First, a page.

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Calgon, take me awayyyy! When motherhood puts you over the edge.
Some commercials from childhood really stick with us.
Last Thursday morning at 11, I walked out of the apartment unannounced in a huff, fumbling to tie my sneakers in a hurry, and unintentionally slamming the door. I walked down my street at a clipped pace and listened to the rustle of trees, noting the few cluster of leaves that were already turning yellow. I walked by a row of window boxes filled with succulents and tiny peppers flushed red with ripeness. I paused briefly to look at a book with an interesting cover left on a stoop up for grabs, making a mental note to pick it up if it was still there on my return.
A walk always does wonders. Two hundred steps later, I breathe a little easier and slow my pace.
The moment the apartment door slammed shut was a moment of deja vu. It reminded me of the few times when the kids were babies when I’d hurriedly hand them over to Mark the minute he walked through the front door because I was so done. It had been a good hot minute since I ran from the apartment like that, in need of space, of air, of separation from the everyday that can sometimes overwhelm or even suffocate. This time, it wasn’t solely from the frustrations of parenthood, but an amalgam of things. To make matters worse, I couldn’t really make sense of what I was feeling. Sadness? Discontent? An empty hole? Just a jumbled mess of emotions as I fought back tears in broad daylight.
“Where did you go?” my youngest texts me with an emoji 🤯, presumably after hearing the door slam and finding herself alone in the apartment.
“I just had to get out. I don’t want to be around anyone right now.”
I see a row of hearts appear on my phone. ❤️❤️❤️
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The women of Calgon and their bubble baths
When I was a kid in the 80s, I used to watch commercials of women in these luxuriously large bathtubs, soaking in bubble baths after exclaiming they couldn’t take it anymore. That commercial would often run through my head back when the kids were small. If only ads made true on their promises.
“The traffic. The boss. The baby! The dog. That does it!! Calgon, take me awayyyy!” (you can see the original 1978 commercial here)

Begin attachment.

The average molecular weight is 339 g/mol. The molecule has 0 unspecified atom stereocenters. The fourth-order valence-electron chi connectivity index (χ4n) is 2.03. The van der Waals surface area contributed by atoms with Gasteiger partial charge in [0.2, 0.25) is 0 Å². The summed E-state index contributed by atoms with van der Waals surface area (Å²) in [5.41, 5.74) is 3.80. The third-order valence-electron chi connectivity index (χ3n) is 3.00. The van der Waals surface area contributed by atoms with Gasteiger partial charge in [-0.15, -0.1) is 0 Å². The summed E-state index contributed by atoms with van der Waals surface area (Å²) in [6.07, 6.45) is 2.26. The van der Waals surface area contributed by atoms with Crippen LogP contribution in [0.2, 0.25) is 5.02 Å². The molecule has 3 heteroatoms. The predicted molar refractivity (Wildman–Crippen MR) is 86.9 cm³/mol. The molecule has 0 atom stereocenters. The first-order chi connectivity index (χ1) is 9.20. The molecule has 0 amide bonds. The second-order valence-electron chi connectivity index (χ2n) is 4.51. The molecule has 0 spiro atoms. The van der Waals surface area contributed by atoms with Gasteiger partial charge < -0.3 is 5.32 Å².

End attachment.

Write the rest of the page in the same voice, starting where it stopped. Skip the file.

Those Calgon ads ran on TV for years and every season or so the women and their hairstyles would change, but those spacious bathtubs remained luxurious, the fantasy bathrooms immaculately clean.Back when I was a kid when I didn't understand the ways of the world (or advertising), I truly believed that Calgon was a magic potion that took away all your problems—literally. I mean, it had to be true! One minute the moms on my TV screen were tearing their hair out in exasperation, and the next they were whisked away to a heavenly oasis of soft-lit candles and irresistible, fluffy bubble baths. I remember thinking to myself, how do I get my hands on this stuff?
I don’t know when the bubble burst exactly, but I distinctly recall the letdown when I came to learn that no product could magically make your troubles disappear. Talk about disappointment after finding out that I’d been duped all those years. It amuses me to think that I had problems at such a young age that I wanted to escape from; I wonder now what those problems were.
Mothers are supposed to be this unwavering rock, a solid foundation, the ones that in young children’s eyes have all the answers and superhero levels of patience and resolve. We aren’t supposed to show our vulnerability. In other words, we aren’t supposed to show that we’re human.
Can adults have tantrums? (yes) What do we say to our young children when they witness their mothers losing their composure? I don’t think it happened often back then (I think, I hope), but I remember the look of confusion and fear in my kids’ eyes the few times they saw me lose my shit, probably over something like potty training, when I didn’t have my act together quickly enough to lock myself in the bathroom to spare the kids the show of emotions. I know as parents we model behaviors for our children as they look to us for clues in how to handle disappointment, success, and everything in between. But I often wondered, is it so bad for children to see their mothers cry? Why are we afraid to pull back the Oz-like curtain?
Pay no attention to the mom behind the curtain!
Instead, we dry our eyes, take a few deep breaths, and step back out into our Emerald City.